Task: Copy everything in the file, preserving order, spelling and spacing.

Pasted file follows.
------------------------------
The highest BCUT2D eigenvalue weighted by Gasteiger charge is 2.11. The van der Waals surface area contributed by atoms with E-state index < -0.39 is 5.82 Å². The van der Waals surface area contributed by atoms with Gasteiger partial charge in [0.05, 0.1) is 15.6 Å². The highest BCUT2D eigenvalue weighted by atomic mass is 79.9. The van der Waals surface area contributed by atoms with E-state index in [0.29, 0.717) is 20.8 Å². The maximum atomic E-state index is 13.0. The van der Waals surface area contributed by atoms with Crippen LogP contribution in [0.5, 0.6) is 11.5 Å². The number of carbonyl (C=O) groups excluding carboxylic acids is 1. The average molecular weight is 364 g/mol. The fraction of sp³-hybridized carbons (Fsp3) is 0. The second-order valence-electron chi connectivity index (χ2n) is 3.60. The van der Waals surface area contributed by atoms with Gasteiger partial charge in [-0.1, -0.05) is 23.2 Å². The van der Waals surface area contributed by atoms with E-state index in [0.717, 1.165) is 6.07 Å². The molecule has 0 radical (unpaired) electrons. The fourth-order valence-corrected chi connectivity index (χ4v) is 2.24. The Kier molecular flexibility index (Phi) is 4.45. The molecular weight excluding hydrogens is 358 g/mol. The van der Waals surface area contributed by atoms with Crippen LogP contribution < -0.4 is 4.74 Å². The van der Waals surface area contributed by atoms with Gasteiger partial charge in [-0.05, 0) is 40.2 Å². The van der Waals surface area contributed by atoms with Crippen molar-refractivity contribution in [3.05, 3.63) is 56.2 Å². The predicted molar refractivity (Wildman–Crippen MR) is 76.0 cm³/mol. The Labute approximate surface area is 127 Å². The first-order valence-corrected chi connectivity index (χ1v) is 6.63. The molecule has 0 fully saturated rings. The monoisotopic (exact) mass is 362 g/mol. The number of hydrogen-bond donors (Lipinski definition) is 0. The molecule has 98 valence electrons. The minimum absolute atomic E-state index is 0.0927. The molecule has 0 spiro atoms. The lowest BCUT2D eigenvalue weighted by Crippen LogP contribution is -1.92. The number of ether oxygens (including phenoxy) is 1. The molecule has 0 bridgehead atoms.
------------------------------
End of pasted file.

The highest BCUT2D eigenvalue weighted by Gasteiger charge is 2.11. The van der Waals surface area contributed by atoms with E-state index < -0.39 is 5.82 Å². The van der Waals surface area contributed by atoms with Gasteiger partial charge in [0.05, 0.1) is 15.6 Å². The highest BCUT2D eigenvalue weighted by atomic mass is 79.9. The van der Waals surface area contributed by atoms with E-state index in [0.29, 0.717) is 20.8 Å². The maximum atomic E-state index is 13.0. The van der Waals surface area contributed by atoms with Crippen LogP contribution in [0.5, 0.6) is 11.5 Å². The number of carbonyl (C=O) groups excluding carboxylic acids is 1. The average molecular weight is 364 g/mol. The fraction of sp³-hybridized carbons (Fsp3) is 0. The second-order valence-electron chi connectivity index (χ2n) is 3.60. The van der Waals surface area contributed by atoms with Gasteiger partial charge in [-0.1, -0.05) is 23.2 Å². The van der Waals surface area contributed by atoms with E-state index in [0.717, 1.165) is 6.07 Å². The molecule has 0 radical (unpaired) electrons. The fourth-order valence-corrected chi connectivity index (χ4v) is 2.24. The Kier molecular flexibility index (Phi) is 4.45. The molecular weight excluding hydrogens is 358 g/mol. The van der Waals surface area contributed by atoms with Crippen LogP contribution < -0.4 is 4.74 Å². The van der Waals surface area contributed by atoms with Gasteiger partial charge in [-0.05, 0) is 40.2 Å². The van der Waals surface area contributed by atoms with Crippen molar-refractivity contribution in [3.05, 3.63) is 56.2 Å². The predicted molar refractivity (Wildman–Crippen MR) is 76.0 cm³/mol. The Labute approximate surface area is 127 Å². The first-order valence-corrected chi connectivity index (χ1v) is 6.63. The molecule has 0 fully saturated rings. The monoisotopic (exact) mass is 362 g/mol. The number of hydrogen-bond donors (Lipinski definition) is 0. The molecule has 98 valence electrons. The minimum absolute atomic E-state index is 0.0927. The molecule has 0 spiro atoms. The lowest BCUT2D eigenvalue weighted by Crippen LogP contribution is -1.92. The number of ether oxygens (including phenoxy) is 1. The molecule has 0 bridgehead atoms.